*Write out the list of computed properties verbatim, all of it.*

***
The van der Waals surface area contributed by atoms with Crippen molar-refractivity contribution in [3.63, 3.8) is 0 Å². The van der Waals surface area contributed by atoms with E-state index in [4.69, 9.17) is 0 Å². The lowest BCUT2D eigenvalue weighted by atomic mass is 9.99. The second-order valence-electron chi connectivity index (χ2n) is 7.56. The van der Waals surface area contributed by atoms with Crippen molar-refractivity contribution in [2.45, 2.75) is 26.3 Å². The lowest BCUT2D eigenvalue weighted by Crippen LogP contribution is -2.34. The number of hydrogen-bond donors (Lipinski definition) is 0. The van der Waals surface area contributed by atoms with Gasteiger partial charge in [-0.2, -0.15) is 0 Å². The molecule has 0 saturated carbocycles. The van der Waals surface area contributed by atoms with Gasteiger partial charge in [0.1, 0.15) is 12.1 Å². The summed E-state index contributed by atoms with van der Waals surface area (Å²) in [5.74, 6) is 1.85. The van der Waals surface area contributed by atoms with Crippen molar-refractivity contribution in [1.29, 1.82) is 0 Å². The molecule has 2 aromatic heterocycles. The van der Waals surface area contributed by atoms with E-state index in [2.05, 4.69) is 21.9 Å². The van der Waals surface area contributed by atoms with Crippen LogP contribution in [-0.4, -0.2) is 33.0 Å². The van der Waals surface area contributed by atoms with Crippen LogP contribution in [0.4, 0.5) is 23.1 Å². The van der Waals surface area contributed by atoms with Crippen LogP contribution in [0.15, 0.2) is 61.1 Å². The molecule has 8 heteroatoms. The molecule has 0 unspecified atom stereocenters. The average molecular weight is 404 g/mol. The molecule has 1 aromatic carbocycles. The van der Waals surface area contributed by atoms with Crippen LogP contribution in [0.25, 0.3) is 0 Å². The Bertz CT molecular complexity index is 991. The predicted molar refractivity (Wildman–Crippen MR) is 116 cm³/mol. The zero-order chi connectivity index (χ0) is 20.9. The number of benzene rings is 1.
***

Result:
The van der Waals surface area contributed by atoms with Crippen molar-refractivity contribution in [3.63, 3.8) is 0 Å². The van der Waals surface area contributed by atoms with E-state index in [4.69, 9.17) is 0 Å². The lowest BCUT2D eigenvalue weighted by atomic mass is 9.99. The second-order valence-electron chi connectivity index (χ2n) is 7.56. The van der Waals surface area contributed by atoms with Crippen molar-refractivity contribution in [2.45, 2.75) is 26.3 Å². The lowest BCUT2D eigenvalue weighted by Crippen LogP contribution is -2.34. The number of hydrogen-bond donors (Lipinski definition) is 0. The van der Waals surface area contributed by atoms with Gasteiger partial charge in [-0.2, -0.15) is 0 Å². The molecule has 0 saturated carbocycles. The van der Waals surface area contributed by atoms with Gasteiger partial charge in [0.1, 0.15) is 12.1 Å². The summed E-state index contributed by atoms with van der Waals surface area (Å²) in [5.74, 6) is 1.85. The van der Waals surface area contributed by atoms with Crippen molar-refractivity contribution in [1.29, 1.82) is 0 Å². The molecule has 2 aromatic heterocycles. The van der Waals surface area contributed by atoms with E-state index in [2.05, 4.69) is 21.9 Å². The van der Waals surface area contributed by atoms with Crippen LogP contribution in [-0.4, -0.2) is 33.0 Å². The van der Waals surface area contributed by atoms with Crippen LogP contribution in [0.4, 0.5) is 23.1 Å². The van der Waals surface area contributed by atoms with Crippen LogP contribution in [0.15, 0.2) is 61.1 Å². The molecule has 8 heteroatoms. The molecule has 0 unspecified atom stereocenters. The average molecular weight is 404 g/mol. The molecule has 1 aromatic carbocycles. The van der Waals surface area contributed by atoms with Crippen LogP contribution in [0.25, 0.3) is 0 Å². The Bertz CT molecular complexity index is 991. The predicted molar refractivity (Wildman–Crippen MR) is 116 cm³/mol. The zero-order chi connectivity index (χ0) is 20.9. The number of benzene rings is 1.